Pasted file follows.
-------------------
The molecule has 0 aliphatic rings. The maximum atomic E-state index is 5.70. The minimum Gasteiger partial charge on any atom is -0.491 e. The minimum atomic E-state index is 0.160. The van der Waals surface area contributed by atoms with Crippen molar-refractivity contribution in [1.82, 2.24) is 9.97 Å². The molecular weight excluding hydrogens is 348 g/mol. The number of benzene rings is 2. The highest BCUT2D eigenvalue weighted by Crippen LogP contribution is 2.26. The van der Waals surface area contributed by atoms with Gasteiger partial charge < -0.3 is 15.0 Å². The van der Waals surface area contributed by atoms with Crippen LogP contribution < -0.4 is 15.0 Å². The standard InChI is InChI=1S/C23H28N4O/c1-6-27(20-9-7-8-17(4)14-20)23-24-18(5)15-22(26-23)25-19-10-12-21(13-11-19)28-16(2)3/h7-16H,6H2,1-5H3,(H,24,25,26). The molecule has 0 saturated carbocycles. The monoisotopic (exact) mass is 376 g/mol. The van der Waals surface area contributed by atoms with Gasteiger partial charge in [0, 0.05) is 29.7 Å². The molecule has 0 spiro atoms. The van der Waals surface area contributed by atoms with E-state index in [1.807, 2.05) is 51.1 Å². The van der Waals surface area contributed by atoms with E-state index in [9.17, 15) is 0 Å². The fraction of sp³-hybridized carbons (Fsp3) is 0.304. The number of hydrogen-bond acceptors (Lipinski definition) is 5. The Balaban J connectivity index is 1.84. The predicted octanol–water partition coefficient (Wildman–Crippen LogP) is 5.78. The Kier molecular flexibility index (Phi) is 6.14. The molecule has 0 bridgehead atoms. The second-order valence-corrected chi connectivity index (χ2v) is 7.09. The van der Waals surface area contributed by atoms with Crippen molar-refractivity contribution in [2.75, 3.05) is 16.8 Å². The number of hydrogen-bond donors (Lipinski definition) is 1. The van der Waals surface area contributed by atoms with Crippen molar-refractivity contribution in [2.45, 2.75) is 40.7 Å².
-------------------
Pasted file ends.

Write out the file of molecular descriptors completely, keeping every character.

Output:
The molecule has 0 aliphatic rings. The maximum atomic E-state index is 5.70. The minimum Gasteiger partial charge on any atom is -0.491 e. The minimum atomic E-state index is 0.160. The van der Waals surface area contributed by atoms with Crippen molar-refractivity contribution in [1.82, 2.24) is 9.97 Å². The molecular weight excluding hydrogens is 348 g/mol. The number of benzene rings is 2. The highest BCUT2D eigenvalue weighted by Crippen LogP contribution is 2.26. The van der Waals surface area contributed by atoms with Gasteiger partial charge < -0.3 is 15.0 Å². The van der Waals surface area contributed by atoms with Crippen LogP contribution < -0.4 is 15.0 Å². The standard InChI is InChI=1S/C23H28N4O/c1-6-27(20-9-7-8-17(4)14-20)23-24-18(5)15-22(26-23)25-19-10-12-21(13-11-19)28-16(2)3/h7-16H,6H2,1-5H3,(H,24,25,26). The molecule has 0 saturated carbocycles. The monoisotopic (exact) mass is 376 g/mol. The van der Waals surface area contributed by atoms with Gasteiger partial charge in [0, 0.05) is 29.7 Å². The molecule has 0 spiro atoms. The van der Waals surface area contributed by atoms with E-state index in [1.807, 2.05) is 51.1 Å². The van der Waals surface area contributed by atoms with E-state index in [9.17, 15) is 0 Å². The fraction of sp³-hybridized carbons (Fsp3) is 0.304. The number of hydrogen-bond acceptors (Lipinski definition) is 5. The Balaban J connectivity index is 1.84. The predicted octanol–water partition coefficient (Wildman–Crippen LogP) is 5.78. The Kier molecular flexibility index (Phi) is 6.14. The molecule has 0 bridgehead atoms. The second-order valence-corrected chi connectivity index (χ2v) is 7.09. The van der Waals surface area contributed by atoms with Crippen molar-refractivity contribution in [2.75, 3.05) is 16.8 Å². The number of hydrogen-bond donors (Lipinski definition) is 1. The van der Waals surface area contributed by atoms with Crippen molar-refractivity contribution in [2.45, 2.75) is 40.7 Å².